The Corner

Steven Pinker vs. Dignity

I really liked Pinker’s book The Language Instinct and have one or two more Pinker titles on my shelf that I look forward to reading eventually. But when he turns to anything touching on morality or theology, I’m afraid the results are often crude and jejune. His 1997 essay on infanticide for the New York Times Magazine was a case in point. (He concluded that it is a bad thing but that a) it can be an understandable act and b) we don’t really have strong grounds for condemning it.)

Pinker’s new essay on bioethics is pretty bad, for the reasons Yuval Levin goes through and a few more. Levin is, I think, a little too soft on the vicious hostility to religion that the New Republic has let Pinker express in its pages. Note how Pinker begins his discussion of a report by the president’s bioethics council.

The report’s oddness begins with its list of contributors. Two (Adam Schulman and Daniel Davis) are Council staffers, and wrote superb introductory pieces. Of the remaining 21, four (Leon R. Kass, David Gelernter, Robert George, and Robert Kraynak) are vociferous advocates of a central role for religion in morality and public life, and another eleven work for Christian institutions (all but two of the institutions Catholic). Of course, institutional affiliation does not entail partiality, but, with three-quarters of the invited contributors having religious entanglements, one gets a sense that the fix is in.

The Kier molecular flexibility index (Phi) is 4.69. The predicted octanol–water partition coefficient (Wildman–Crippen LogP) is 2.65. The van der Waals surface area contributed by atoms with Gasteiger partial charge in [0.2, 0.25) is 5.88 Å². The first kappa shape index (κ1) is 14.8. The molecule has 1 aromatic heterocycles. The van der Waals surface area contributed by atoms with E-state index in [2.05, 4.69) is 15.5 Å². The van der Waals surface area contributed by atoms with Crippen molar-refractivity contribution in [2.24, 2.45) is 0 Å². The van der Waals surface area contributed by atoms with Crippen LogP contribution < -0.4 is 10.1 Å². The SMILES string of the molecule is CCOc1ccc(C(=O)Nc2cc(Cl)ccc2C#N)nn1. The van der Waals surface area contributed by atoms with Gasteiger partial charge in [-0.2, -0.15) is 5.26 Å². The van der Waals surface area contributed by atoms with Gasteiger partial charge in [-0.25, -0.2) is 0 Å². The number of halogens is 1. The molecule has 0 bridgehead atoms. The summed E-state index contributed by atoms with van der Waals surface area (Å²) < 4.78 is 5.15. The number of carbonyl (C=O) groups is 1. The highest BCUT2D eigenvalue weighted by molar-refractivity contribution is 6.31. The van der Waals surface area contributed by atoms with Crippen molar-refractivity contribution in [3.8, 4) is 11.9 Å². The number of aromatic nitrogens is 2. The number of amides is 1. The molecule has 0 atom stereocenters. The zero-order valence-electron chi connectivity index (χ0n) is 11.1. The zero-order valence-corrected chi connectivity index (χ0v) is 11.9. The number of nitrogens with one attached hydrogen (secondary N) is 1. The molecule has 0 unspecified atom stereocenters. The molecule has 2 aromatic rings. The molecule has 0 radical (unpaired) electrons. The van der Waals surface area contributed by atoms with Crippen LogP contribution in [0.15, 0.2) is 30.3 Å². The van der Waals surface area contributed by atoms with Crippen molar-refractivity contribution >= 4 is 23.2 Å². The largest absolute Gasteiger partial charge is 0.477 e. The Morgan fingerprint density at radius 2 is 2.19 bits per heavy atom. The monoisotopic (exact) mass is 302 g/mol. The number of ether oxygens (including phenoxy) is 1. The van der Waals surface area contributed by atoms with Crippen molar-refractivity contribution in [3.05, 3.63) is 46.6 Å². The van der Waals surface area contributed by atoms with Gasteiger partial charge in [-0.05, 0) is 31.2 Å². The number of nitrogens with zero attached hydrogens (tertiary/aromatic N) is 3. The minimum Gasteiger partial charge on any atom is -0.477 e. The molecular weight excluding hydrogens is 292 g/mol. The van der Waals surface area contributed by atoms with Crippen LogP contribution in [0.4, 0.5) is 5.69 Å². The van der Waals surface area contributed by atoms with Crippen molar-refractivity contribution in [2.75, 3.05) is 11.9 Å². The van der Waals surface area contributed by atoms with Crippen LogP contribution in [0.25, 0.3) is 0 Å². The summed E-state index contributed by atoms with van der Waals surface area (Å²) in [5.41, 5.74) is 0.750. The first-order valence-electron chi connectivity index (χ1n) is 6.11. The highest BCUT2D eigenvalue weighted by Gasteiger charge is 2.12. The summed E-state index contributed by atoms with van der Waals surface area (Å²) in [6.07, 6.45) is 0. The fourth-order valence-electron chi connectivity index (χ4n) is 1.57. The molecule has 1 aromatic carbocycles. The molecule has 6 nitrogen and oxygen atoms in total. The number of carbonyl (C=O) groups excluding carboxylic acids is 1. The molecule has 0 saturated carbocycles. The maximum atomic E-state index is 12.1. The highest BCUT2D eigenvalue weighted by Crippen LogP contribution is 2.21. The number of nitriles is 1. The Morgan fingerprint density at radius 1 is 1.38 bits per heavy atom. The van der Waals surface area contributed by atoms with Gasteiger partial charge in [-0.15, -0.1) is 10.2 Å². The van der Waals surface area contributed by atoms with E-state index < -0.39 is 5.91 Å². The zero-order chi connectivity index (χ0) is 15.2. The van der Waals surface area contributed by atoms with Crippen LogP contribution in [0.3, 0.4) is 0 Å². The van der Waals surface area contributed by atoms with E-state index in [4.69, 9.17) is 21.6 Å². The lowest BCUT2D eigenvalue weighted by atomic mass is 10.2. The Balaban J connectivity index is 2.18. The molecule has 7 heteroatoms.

As Levin points out, Pinker has done a fine job of highlighting the theocratic menace of Georgetown University. The question this passage raises for me, though, is: What proportion of people with “religious entanglements” would Pinker consider appropriate? Defined as broadly as Pinker defines them, three-quarters of the American public probably have “religious entanglements.” Later in the essay he takes a swipe at a “a smattering of scientists (mostly with a reputation for being religious or politically conservative)” on the council. To the extent there is any argument here at all, it is that religious people are by definition less rational and sensible than non-believers. Pinker himself seems to be a walking refutation of that claim.

Ramesh Ponnuru — Ramesh Ponnuru is a senior editor for National Review, a columnist for Bloomberg Opinion, a visiting fellow at the American Enterprise Institute, and a senior fellow at the National Review Institute.

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